Antitrust & Competition Policy Blog

Editor: D. Daniel Sokol
University of Florida
Levin College of Law

Thursday, May 10, 2018

Situating Patent Validity in Antitrust's Rule of Reason: Exploring the Bounds of Actavis

Natasha Nayak, Jindal Global Law is Situating Patent Validity in Antitrust's Rule of Reason: Exploring the Bounds of Actavis.

ABSTRACT: This paper explores the relevance of litigating patent validity within the antitrust scrutiny of reverse settlement agreements put forth by Actavis. It argues that decisions following Actavis have not adequately reflected the spirit of the Supreme Court ruling. Actavis does not explicitly reject examination of patent validity, the key determinant of the anticompetitive potential of such agreements. Instead Actavis leaves significant flexibility for lower courts dealing with future cases to structure rule of reason based on the circumstances of the case. Subsequent rulings of lower courts, however, have exhibited a trend of rigid form based fixation employing truncated analyses based on theories of harm whose premises have been subject to much scholarly debate.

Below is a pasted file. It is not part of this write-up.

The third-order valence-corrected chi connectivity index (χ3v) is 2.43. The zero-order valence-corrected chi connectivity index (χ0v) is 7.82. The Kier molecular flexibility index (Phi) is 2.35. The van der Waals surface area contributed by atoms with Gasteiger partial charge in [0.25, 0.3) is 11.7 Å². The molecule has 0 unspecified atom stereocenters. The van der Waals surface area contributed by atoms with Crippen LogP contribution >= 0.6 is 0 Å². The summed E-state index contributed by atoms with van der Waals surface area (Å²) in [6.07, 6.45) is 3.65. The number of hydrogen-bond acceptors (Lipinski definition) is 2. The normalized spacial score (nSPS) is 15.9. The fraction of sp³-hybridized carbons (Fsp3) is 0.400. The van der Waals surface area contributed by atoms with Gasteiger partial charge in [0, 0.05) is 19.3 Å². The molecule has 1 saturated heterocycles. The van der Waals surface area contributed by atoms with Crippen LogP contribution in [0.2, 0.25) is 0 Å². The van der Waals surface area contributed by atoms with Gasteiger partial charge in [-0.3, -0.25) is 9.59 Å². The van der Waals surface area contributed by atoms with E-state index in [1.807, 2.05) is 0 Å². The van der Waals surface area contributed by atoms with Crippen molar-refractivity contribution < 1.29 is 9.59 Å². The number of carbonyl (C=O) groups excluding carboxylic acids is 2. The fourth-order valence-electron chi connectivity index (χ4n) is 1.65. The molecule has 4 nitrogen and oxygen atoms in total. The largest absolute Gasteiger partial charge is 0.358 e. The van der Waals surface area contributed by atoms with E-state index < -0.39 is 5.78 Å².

The paper is intended to contribute to the existing debate on scrutiny of reverse settlement agreements under antitrust laws and structuring of rule of reason analysis in these cases. With this paper, the author intends to demonstrate that presumption regarding patent strength and validity can be misleading in the assessment of anticompetitive nature of agreements. Consistent with this understanding are two ways to adjudicate legality of reverse settlement agreements, namely (1) subject these agreements to scrutiny under pure patent law, or (2) incorporate patent validity assessment in the balance shifting framework of antitrust’s rule of reason. Given that these settlements do stand to impact market competition at times, they should not be taken out of the purview of antitrust law. One of the best recommended approaches in the implementation of the framework proposed in Actavis is adoption of the error cost framework that minimises errors of false positives while focusing on consumer harm. This approach integrates economic concepts into antitrust law and goes a long way in incorporating innovation effects into traditional antitrust analysis.

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